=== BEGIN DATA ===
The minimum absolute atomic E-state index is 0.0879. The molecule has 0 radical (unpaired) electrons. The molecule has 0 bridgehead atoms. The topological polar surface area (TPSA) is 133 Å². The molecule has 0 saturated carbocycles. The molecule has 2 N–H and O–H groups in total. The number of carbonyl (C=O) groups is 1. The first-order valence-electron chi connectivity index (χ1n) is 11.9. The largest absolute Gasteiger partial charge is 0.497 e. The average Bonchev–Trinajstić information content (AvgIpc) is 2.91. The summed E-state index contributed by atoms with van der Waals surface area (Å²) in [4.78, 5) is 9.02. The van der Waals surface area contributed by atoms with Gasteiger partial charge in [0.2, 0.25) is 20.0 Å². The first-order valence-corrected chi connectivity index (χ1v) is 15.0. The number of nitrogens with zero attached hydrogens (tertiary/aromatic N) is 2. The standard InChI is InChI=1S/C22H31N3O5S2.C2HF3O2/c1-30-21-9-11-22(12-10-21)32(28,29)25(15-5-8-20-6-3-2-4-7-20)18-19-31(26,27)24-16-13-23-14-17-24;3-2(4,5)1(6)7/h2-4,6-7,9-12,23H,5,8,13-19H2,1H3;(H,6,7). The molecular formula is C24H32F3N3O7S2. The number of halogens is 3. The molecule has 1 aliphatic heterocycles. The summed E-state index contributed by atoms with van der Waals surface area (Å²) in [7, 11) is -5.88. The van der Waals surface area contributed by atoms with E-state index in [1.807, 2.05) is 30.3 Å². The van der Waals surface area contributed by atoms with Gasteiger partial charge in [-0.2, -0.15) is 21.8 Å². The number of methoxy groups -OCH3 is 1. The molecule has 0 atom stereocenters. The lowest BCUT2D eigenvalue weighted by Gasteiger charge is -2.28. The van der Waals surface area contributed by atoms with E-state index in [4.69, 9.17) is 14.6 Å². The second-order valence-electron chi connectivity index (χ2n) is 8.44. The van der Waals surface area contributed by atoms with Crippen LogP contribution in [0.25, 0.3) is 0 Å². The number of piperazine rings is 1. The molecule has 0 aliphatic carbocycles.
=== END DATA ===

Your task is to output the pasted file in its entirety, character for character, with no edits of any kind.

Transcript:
The minimum absolute atomic E-state index is 0.0879. The molecule has 0 radical (unpaired) electrons. The molecule has 0 bridgehead atoms. The topological polar surface area (TPSA) is 133 Å². The molecule has 0 saturated carbocycles. The molecule has 2 N–H and O–H groups in total. The number of carbonyl (C=O) groups is 1. The first-order valence-electron chi connectivity index (χ1n) is 11.9. The largest absolute Gasteiger partial charge is 0.497 e. The average Bonchev–Trinajstić information content (AvgIpc) is 2.91. The summed E-state index contributed by atoms with van der Waals surface area (Å²) in [4.78, 5) is 9.02. The van der Waals surface area contributed by atoms with Gasteiger partial charge in [0.2, 0.25) is 20.0 Å². The first-order valence-corrected chi connectivity index (χ1v) is 15.0. The number of nitrogens with zero attached hydrogens (tertiary/aromatic N) is 2. The standard InChI is InChI=1S/C22H31N3O5S2.C2HF3O2/c1-30-21-9-11-22(12-10-21)32(28,29)25(15-5-8-20-6-3-2-4-7-20)18-19-31(26,27)24-16-13-23-14-17-24;3-2(4,5)1(6)7/h2-4,6-7,9-12,23H,5,8,13-19H2,1H3;(H,6,7). The molecular formula is C24H32F3N3O7S2. The number of halogens is 3. The molecule has 1 aliphatic heterocycles. The summed E-state index contributed by atoms with van der Waals surface area (Å²) in [7, 11) is -5.88. The van der Waals surface area contributed by atoms with E-state index in [1.807, 2.05) is 30.3 Å². The van der Waals surface area contributed by atoms with Gasteiger partial charge in [-0.2, -0.15) is 21.8 Å². The number of methoxy groups -OCH3 is 1. The molecule has 0 atom stereocenters. The lowest BCUT2D eigenvalue weighted by Gasteiger charge is -2.28. The van der Waals surface area contributed by atoms with E-state index in [4.69, 9.17) is 14.6 Å². The second-order valence-electron chi connectivity index (χ2n) is 8.44. The van der Waals surface area contributed by atoms with Crippen LogP contribution in [0.25, 0.3) is 0 Å². The number of piperazine rings is 1. The molecule has 0 aliphatic carbocycles.